Opening Call: The Australian share market is to open lower.
U.S. stocks fell, snapping an eight-session winning streak by the S&P 500. The yield on the 10-year Treasury slipped to 1.44%, despite data showing U.S. wholesale inflation surged in October. The WSJ Dollar Index ticked down to 88.29. U.S. oil prices rose to a two-week high amid rising jet-fuel demand. Gold prices extended their winning streak.
Australia’s S&P/ASX 200 lost 0.2%, weighed by banking stocks. The materials sector added 1.0% amid gains by gold and iron ore miners, while Chalice jumped 29% after what it said was the largest nickel sulphide discovery globally in over 20 years.
U.S. stocks retreated from record levels, breaking an eight-day winning streak for the S&P 500. The S&P 500 fell 0.4%. On Monday, it notched its eighth consecutive winning session and eighth straight all-time closing high, the longest streak of records since 1997.
The Dow Jones Industrial Average ticked down 0.3% after the blue-chip index closed at a record for the 44th time in 2021. The technology-focused Nasdaq Composite fell 0.6%. Some investors view the pullback as a breather after the rally. Propelled by strong third-quarter earnings, stocks have continued to trend upward against the backdrop of supply-chain issues and concerns about inflation.” I don’t read anything into it,” said Jerry Braakman, chief investment officer for First American Trust in California. “That’s just a natural reaction to a great eight-day run.”
Gold futures rose, stretching their streak of consecutive gains to a fourth session, as inflation concerns and interest-rate expectations remained in focus. On the charts, “gold is attempting to break out through resistance between $1,830 and $1,835, but futures have failed to do so four times since July and until we get a decisive breakout, the gold market will remain trendless,” said analysts at Sevens Report Research.
December gold futures climbed by 0.2% to settle at $1,830.80 an ounce, after trading as low as $1,821. It was a fourth straight session rise for most-active gold futures, the longest run since a five-day rise ended July 7, according to Dow Jones Market Data.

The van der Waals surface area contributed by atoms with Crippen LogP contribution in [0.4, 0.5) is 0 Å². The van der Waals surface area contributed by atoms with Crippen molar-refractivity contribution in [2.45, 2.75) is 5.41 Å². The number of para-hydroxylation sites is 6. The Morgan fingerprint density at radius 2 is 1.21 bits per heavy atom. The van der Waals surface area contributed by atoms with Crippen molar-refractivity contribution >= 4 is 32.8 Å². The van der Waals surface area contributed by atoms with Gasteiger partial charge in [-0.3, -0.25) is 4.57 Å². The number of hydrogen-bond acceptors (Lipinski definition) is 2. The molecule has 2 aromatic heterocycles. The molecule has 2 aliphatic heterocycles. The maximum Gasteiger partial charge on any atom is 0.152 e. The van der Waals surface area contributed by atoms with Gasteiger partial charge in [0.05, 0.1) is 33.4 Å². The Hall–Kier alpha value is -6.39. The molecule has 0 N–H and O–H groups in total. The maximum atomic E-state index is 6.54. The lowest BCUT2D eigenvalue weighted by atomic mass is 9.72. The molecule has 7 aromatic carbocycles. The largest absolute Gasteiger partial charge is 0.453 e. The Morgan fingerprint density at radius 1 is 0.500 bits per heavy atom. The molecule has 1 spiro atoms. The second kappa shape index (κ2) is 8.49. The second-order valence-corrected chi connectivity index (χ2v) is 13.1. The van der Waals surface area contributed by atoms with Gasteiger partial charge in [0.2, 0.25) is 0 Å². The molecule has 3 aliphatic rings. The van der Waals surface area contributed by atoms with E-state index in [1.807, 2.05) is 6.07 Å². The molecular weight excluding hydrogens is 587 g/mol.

Oil futures rose, but analysts said the upside was limited ahead of a potential release of crude from the U.S. Strategic Petroleum Reserve. That put the spotlight on the U.S. Energy Information Administration’s monthly Short-Term Energy Outlook, which is typically not a big market mover. Analysts said the report is seen playing a role in a decision by the Biden administration on whether to tap the SPR.
“The focus is likely to be on the EIA’s forecasts for gasoline demand and gasoline prices. In its last report a month ago, the EIA was still predicting that pump prices would gradually decline until the end of 2022 and that gasoline would cost a good $3 per gallon in December,” said Carsten Fritsch, commodity analyst at Commerzbank, in a note. “Prices have climbed further in the meantime, however.”West Texas Intermediate crude for December delivery rose 1% to $82.75 a barrel on the New York Mercantile Exchange. January Brent, the global benchmark, gained 0.5% to settle at $83.87 a barrel on ICE Futures Europe.
Major currencies were mixed against the US dollar in European and US trade. The Euro held broadly between US$1.1570 and US$1.1605 and was near US$1.1595 in afternoon US trade. The Aussie dollar fell from highs near US74.30 cents to lows near US73.60 cents and was near US73.80 cents in afternoon US trade.
‘And the Japanese yen eased from near 112.70 yen per US dollar to
JPY113.10 and was near JPY112.90 in afternoon US trade.
European share markets were modestly weaker on Tuesday. Banks fell 0.9% in line with lower bond yields and basic resources fell 1.1%. But retail rose 1.1% with real estate up 0.6%. The pan-European STOXX 600 index fell by 0.2% – the first fall in nine sessions. The German Dax index fell by less than 0.1% and the UK FTSE index fell by 0.4%. In London trade shares in Rio Tinto fell by 0.7% while BHP shares fell by 1.5%.
Earlier Tuesday, Chinese stocks closed higher, helped by bank stocks’ gains. The Shanghai Composite Index rose 0.2% and the Shenzhen Composite Index added 0.8%. The ChiNext Price Index advanced 0.9%. Bank stocks were stronger amid positive sentiment over developments for Covid-19 treatments and as global economies reopened. Chinese education stocks were supported by news that China plans to issue licenses for education companies to resume after-school tutoring.
Hong Kong shares edged higher as sentiment was aided by positive Covid-19 news and a recent slew of strong U.S. earnings. The Hang Seng Index rose 0.2% and the Hang Seng TECH Index gained 0.45%. Mizuho Bank said risk appetite remained buoyant amid easing fears of imminent interest rate hikes, increased reopening hopes and the passage of U.S. infrastructure stimulus. Japanese stocks dropped as the USD/JPY fell to its lowest level in four weeks. The Nikkei Stock Average closed 0.8% lower.